Dig Baton Rouge

Cash is King… Tips on Tipping

By Randee Iles

For those who have never worked in the service industry, tipping can be somewhat of a mystery, and for those of us who have waited tables, nothing feels worse than a $60 tab with a $5 tip.

Next time you go out to eat, use this tipping guide to make sure you don’t shortchange your waiter.

1. If you can’t afford to tip, you can’t afford to eat out.

In Baton Rouge most waiters make about $2.13 an hour for everything they do, and that is because the industry relies on tips. On top of that, there are many restaurants that require their waiters to “tip out,” meaning a certain percent of the bill goes to the bartenders, sushi chefs, bussers, and more. An average tip for good service is 20%, but you’re welcome to tip more!  If you don’t tip, not only are you hurting the waiter’s income, but they might also end up having to owe money to tip out for your meal.

2. Tipping to go

Everyone has seen the creative tip jars at the front of the register when you go to pick up food.  Contrary to some people’s belief, these aren’t there for decoration. Usually the person who hands you the food took the time to make sure everything is correct and bag it. While that doesn’t seem hard, they are giving up time that could be used to wait tables instead. A courteous tip for a to go order is usually 10-15%. Don’t be that guy who leaves nothing.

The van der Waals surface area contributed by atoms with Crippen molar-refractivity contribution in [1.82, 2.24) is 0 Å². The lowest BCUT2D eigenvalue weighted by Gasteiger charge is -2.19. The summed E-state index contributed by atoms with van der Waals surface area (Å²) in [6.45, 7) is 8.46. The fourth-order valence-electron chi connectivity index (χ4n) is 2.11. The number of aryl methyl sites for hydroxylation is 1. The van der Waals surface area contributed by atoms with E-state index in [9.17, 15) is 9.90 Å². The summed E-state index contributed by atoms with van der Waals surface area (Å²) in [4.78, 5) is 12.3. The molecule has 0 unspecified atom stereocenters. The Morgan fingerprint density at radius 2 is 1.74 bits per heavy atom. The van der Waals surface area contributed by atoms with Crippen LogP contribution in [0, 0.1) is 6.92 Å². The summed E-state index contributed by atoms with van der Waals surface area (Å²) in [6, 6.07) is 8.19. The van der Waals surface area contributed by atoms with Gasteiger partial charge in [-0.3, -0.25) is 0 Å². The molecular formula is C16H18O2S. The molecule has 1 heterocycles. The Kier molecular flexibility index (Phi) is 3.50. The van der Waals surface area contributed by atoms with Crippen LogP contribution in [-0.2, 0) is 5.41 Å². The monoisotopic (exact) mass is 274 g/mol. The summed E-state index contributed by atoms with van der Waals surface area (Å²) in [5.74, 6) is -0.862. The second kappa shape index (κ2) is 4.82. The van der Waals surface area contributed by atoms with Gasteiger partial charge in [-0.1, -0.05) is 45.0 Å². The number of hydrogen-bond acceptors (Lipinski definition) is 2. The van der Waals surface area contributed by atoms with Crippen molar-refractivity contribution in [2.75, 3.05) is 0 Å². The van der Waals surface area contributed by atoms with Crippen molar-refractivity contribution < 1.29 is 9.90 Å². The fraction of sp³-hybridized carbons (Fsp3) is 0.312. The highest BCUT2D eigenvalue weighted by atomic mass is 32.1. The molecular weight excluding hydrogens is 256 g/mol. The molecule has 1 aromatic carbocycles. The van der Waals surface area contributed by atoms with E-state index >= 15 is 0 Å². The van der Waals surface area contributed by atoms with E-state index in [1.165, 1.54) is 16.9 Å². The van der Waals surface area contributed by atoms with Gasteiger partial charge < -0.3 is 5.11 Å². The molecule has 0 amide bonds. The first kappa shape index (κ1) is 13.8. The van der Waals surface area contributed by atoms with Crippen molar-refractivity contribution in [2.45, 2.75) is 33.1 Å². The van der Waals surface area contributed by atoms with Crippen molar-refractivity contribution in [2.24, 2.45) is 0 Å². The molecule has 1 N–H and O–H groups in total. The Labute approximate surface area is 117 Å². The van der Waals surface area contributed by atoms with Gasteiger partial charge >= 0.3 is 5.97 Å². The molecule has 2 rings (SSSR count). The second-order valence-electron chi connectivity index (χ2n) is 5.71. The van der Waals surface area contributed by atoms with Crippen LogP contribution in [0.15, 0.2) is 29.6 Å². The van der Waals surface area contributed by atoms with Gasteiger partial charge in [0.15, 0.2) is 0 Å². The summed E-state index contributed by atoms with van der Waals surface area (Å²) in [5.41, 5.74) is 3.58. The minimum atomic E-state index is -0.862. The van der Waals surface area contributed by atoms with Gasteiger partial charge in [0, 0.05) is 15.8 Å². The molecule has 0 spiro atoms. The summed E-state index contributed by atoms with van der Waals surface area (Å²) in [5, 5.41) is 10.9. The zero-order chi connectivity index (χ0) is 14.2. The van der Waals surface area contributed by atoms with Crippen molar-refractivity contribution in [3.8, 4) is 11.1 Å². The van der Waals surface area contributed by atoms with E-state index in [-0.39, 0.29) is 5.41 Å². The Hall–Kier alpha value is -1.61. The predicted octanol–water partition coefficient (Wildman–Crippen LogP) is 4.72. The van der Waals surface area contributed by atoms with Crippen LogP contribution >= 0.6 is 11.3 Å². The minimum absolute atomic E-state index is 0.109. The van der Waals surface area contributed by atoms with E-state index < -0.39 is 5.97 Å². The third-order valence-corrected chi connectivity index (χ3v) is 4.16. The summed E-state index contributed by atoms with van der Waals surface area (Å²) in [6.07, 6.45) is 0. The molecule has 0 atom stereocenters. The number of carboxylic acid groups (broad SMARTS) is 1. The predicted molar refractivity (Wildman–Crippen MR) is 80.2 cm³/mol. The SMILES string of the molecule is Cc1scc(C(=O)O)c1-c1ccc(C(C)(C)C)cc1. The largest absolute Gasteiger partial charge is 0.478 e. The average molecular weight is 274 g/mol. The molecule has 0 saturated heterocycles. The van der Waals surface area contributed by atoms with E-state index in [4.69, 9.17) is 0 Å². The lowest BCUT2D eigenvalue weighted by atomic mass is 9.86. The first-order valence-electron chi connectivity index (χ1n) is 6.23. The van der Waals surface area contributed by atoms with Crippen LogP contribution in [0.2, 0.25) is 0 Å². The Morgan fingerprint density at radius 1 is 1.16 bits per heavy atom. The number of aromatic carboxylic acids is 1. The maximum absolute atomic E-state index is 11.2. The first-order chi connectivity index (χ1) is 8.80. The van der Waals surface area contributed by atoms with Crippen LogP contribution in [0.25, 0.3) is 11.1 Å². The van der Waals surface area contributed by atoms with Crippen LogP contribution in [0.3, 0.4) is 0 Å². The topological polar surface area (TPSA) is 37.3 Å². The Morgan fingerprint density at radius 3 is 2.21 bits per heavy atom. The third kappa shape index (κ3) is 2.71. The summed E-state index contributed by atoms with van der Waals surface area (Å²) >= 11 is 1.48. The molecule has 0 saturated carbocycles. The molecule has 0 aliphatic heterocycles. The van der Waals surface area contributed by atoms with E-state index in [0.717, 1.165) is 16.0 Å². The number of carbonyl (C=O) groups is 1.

3. Tip your bartenders.

Like waiters, bartenders also rely on tips as their income.  Whether it’s free drinks or they’re just handing you a beer, it is still crucial to tip your bartender.  If you open a tab, it is courteous to tip 20%. If you pay as you go, you should tip $1-$3 each drink, depending on the price.  Do you really want the person making your drinks mad at you?

4. Cash or Credit?

When a waiter gets a cash tip, they can just put it in their pocket, but when there’s a credit card tip, it needs to be entered into the system. Because the credit card tip is accounted for, it gets taxed, just like a waiter’s paycheck.  Basically, when you tip in cash, that’s more money that actually goes to your waiter. Another downside to credit card tips is that there are a lot of restaurants where the wait staff does not get their credit card tips until their paycheck. No one wants to wait a week for the money they made that night.

5. Not the best service ever?

A lot of times people will reduce their waiter’s tip when there is something wrong with their food, whether it’s cooked wrong or just taking long. A key thing to remember is that the kitchen’s mistake is not the waiter’s mistake, so your frustration should not be taken out on them. If your waiter is busy, and running around like a chicken with its head cut off, their tip should also not be deducted. I understand you need more water A.S.A.P. but if you see your waiter is busy, don’t get upset.

Unfortunately sometimes we do get that lazy waiter with an attitude. In the case of bad service directly from the waiter, you should still never tip less than 10%.

6. Discounted meals

Either you found a great 50% off coupon, or you got a gift card to your favorite restaurant. Even if you’re not paying full price for your meal, the meal still costs, and the wait staff is still dedicating their time to you.  When your $50 worth of food only costs you $10 dollars, it is still courteous to tip 20% based on the price before the discount.  Plus, if you’re spending less on your food, you should have more money to tip!

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